A rare natural phenomenon which makes it look like wheels of snow have been rolled on their own has been captured in photos.
Six rare "snow rollers" were spotted by Brian Bayliss in Wiltshire.
He said he spotted them in a field he owns and at first thought they had been manmade but there were no footprints.
It is thought the bales are formed when wind conditions are ideal to blow chunks of snow along, picking up more snow along the way.
Forestry worker Mr Bayliss, 51, said he had "never seen anything like it before" and when he got closer he "could see the sun through the middle, and they just made no sense".
He captured the images shortly after sunrise on Saturday.
BBC weatherman Ian Fergusson said it was "very rare" that conditions were so perfect that snow rollers could be formed.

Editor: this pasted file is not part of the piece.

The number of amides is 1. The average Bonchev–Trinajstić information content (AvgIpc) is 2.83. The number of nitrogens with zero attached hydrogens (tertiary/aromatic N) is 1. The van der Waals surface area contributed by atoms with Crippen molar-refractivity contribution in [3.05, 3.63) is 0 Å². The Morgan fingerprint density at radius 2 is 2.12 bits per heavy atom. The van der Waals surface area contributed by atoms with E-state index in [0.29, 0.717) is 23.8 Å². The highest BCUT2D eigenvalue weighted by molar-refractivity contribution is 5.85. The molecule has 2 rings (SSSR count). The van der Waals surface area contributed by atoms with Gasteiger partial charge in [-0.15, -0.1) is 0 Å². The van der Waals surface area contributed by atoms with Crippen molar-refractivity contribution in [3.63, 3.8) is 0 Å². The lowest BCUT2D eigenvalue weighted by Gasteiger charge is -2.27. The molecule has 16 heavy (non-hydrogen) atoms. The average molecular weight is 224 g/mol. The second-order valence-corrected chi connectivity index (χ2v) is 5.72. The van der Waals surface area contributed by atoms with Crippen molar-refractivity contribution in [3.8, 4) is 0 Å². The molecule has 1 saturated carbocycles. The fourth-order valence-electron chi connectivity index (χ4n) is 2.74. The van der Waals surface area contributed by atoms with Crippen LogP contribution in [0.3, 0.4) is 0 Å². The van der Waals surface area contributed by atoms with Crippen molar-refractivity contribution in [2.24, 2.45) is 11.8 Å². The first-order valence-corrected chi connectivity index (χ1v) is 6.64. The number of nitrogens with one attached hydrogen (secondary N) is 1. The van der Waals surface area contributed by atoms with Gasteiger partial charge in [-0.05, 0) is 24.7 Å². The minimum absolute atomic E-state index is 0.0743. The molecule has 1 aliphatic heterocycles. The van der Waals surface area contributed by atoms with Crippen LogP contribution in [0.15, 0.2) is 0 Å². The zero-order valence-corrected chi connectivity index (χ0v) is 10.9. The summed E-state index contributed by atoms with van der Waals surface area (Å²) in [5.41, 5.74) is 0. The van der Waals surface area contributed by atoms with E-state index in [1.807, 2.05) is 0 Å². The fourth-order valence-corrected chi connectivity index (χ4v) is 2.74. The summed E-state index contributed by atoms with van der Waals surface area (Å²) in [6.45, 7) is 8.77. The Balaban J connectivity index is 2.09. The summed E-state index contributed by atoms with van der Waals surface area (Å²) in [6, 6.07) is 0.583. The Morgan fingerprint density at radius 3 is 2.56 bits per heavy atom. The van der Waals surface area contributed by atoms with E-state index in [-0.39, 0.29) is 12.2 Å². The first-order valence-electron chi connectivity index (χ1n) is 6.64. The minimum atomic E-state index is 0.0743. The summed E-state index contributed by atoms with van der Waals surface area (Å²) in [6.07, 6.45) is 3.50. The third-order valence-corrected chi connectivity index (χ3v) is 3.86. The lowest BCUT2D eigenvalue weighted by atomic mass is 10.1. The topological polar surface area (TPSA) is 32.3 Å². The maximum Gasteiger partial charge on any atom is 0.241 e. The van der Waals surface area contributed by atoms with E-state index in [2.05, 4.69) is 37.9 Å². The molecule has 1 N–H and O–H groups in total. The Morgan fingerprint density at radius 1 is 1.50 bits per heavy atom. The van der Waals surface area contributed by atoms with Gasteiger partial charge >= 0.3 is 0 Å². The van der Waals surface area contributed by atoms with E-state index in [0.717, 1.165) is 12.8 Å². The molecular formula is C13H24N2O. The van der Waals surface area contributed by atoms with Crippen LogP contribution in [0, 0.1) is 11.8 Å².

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"These are truly beautiful photos of a very rare meteorological phenomenon - called snow rollers or snow bales. Brian was very lucky to see these," Mr Fergusson said.
"Conditions have to be just right for snow rollers to occur: a smooth, un-vegetated hillside, such as in this case near Marlborough, enhances the chance of them being formed.
"A layer of thin snow, settled atop existing ice and not sticking to it, combined with specific temperature, moisture level and wind speed, are fundamental to the creation of these natural oddities."
If the wind is too strong, or too weak, or the snow is too tightly packed, snow rollers will not form.
The resulting snowballs look like a hay bale, a doughnut or a Swiss roll, and can be hollow inside.